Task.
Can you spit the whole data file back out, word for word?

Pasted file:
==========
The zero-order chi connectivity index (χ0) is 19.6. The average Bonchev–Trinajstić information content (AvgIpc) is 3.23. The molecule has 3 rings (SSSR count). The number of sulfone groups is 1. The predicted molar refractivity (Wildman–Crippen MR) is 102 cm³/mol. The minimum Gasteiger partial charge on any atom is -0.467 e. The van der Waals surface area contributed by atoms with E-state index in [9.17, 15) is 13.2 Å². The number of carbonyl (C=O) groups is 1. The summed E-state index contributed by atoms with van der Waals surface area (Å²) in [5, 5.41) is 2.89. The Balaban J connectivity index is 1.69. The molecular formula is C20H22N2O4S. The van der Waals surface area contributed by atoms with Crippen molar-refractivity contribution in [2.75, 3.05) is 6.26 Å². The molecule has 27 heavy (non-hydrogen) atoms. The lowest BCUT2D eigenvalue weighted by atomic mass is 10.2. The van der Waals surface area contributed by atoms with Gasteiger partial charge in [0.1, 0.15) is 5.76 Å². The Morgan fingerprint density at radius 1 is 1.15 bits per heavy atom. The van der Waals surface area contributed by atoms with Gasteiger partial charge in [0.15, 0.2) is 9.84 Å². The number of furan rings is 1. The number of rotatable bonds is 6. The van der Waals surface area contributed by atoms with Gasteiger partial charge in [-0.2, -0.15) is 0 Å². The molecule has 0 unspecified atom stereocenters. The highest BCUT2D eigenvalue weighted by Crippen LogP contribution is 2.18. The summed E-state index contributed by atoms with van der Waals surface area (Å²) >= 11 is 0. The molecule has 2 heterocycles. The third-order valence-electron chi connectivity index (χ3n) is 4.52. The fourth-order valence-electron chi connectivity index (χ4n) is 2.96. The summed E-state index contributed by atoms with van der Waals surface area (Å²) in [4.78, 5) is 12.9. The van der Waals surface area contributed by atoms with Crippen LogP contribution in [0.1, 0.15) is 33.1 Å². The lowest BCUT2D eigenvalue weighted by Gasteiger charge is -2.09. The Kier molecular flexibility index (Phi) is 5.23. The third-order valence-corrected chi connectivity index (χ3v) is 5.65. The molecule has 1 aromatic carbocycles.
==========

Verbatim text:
The zero-order chi connectivity index (χ0) is 19.6. The average Bonchev–Trinajstić information content (AvgIpc) is 3.23. The molecule has 3 rings (SSSR count). The number of sulfone groups is 1. The predicted molar refractivity (Wildman–Crippen MR) is 102 cm³/mol. The minimum Gasteiger partial charge on any atom is -0.467 e. The van der Waals surface area contributed by atoms with E-state index in [9.17, 15) is 13.2 Å². The number of carbonyl (C=O) groups is 1. The summed E-state index contributed by atoms with van der Waals surface area (Å²) in [5, 5.41) is 2.89. The Balaban J connectivity index is 1.69. The molecular formula is C20H22N2O4S. The van der Waals surface area contributed by atoms with Crippen molar-refractivity contribution in [2.75, 3.05) is 6.26 Å². The molecule has 27 heavy (non-hydrogen) atoms. The lowest BCUT2D eigenvalue weighted by atomic mass is 10.2. The van der Waals surface area contributed by atoms with Gasteiger partial charge in [0.1, 0.15) is 5.76 Å². The Morgan fingerprint density at radius 1 is 1.15 bits per heavy atom. The van der Waals surface area contributed by atoms with Gasteiger partial charge in [0.15, 0.2) is 9.84 Å². The number of furan rings is 1. The number of rotatable bonds is 6. The van der Waals surface area contributed by atoms with Gasteiger partial charge in [-0.2, -0.15) is 0 Å². The molecule has 0 unspecified atom stereocenters. The highest BCUT2D eigenvalue weighted by Crippen LogP contribution is 2.18. The summed E-state index contributed by atoms with van der Waals surface area (Å²) >= 11 is 0. The molecule has 2 heterocycles. The third-order valence-electron chi connectivity index (χ3n) is 4.52. The fourth-order valence-electron chi connectivity index (χ4n) is 2.96. The summed E-state index contributed by atoms with van der Waals surface area (Å²) in [4.78, 5) is 12.9. The van der Waals surface area contributed by atoms with Crippen LogP contribution in [0.1, 0.15) is 33.1 Å². The lowest BCUT2D eigenvalue weighted by Gasteiger charge is -2.09. The Kier molecular flexibility index (Phi) is 5.23. The third-order valence-corrected chi connectivity index (χ3v) is 5.65. The molecule has 1 aromatic carbocycles.